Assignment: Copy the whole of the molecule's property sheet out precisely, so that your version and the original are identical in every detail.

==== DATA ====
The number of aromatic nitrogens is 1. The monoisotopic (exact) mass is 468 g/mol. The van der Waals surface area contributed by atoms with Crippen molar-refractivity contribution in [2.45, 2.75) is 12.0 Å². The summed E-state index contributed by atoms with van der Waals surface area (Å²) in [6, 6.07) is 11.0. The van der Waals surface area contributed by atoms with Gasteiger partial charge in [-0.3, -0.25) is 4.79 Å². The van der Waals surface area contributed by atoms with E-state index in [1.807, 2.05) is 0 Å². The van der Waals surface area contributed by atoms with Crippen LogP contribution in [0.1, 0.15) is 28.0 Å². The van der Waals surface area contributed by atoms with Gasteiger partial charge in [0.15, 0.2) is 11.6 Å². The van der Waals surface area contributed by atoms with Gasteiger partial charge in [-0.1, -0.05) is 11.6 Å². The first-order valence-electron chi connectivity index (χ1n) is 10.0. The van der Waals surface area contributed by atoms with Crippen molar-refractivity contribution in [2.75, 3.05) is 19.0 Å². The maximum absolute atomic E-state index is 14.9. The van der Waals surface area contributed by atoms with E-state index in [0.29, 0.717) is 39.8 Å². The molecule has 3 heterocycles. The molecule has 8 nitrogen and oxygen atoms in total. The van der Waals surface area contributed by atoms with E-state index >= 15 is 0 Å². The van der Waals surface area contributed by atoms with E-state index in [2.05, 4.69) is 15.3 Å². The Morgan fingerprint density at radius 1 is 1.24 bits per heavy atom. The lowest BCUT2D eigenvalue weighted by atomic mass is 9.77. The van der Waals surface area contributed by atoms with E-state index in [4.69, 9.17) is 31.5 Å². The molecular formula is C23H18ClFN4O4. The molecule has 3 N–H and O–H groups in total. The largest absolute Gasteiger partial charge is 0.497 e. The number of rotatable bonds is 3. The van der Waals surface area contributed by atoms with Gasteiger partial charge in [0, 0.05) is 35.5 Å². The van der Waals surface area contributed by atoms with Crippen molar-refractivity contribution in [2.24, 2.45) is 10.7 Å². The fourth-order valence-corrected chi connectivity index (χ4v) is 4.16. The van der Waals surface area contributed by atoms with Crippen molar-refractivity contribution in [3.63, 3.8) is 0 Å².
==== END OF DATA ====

The number of aromatic nitrogens is 1. The monoisotopic (exact) mass is 468 g/mol. The van der Waals surface area contributed by atoms with Crippen molar-refractivity contribution in [2.45, 2.75) is 12.0 Å². The summed E-state index contributed by atoms with van der Waals surface area (Å²) in [6, 6.07) is 11.0. The van der Waals surface area contributed by atoms with Gasteiger partial charge in [-0.3, -0.25) is 4.79 Å². The van der Waals surface area contributed by atoms with E-state index in [1.807, 2.05) is 0 Å². The van der Waals surface area contributed by atoms with Crippen LogP contribution in [0.1, 0.15) is 28.0 Å². The van der Waals surface area contributed by atoms with Gasteiger partial charge in [0.15, 0.2) is 11.6 Å². The van der Waals surface area contributed by atoms with Gasteiger partial charge in [-0.1, -0.05) is 11.6 Å². The first-order valence-electron chi connectivity index (χ1n) is 10.0. The van der Waals surface area contributed by atoms with Crippen molar-refractivity contribution in [2.75, 3.05) is 19.0 Å². The maximum absolute atomic E-state index is 14.9. The van der Waals surface area contributed by atoms with E-state index in [0.29, 0.717) is 39.8 Å². The molecule has 3 heterocycles. The molecule has 8 nitrogen and oxygen atoms in total. The van der Waals surface area contributed by atoms with E-state index >= 15 is 0 Å². The van der Waals surface area contributed by atoms with E-state index in [2.05, 4.69) is 15.3 Å². The Morgan fingerprint density at radius 1 is 1.24 bits per heavy atom. The lowest BCUT2D eigenvalue weighted by atomic mass is 9.77. The van der Waals surface area contributed by atoms with E-state index in [4.69, 9.17) is 31.5 Å². The molecular formula is C23H18ClFN4O4. The molecule has 3 N–H and O–H groups in total. The largest absolute Gasteiger partial charge is 0.497 e. The number of rotatable bonds is 3. The van der Waals surface area contributed by atoms with Gasteiger partial charge in [0, 0.05) is 35.5 Å². The van der Waals surface area contributed by atoms with Crippen molar-refractivity contribution in [2.24, 2.45) is 10.7 Å². The fourth-order valence-corrected chi connectivity index (χ4v) is 4.16. The van der Waals surface area contributed by atoms with Crippen molar-refractivity contribution in [3.63, 3.8) is 0 Å².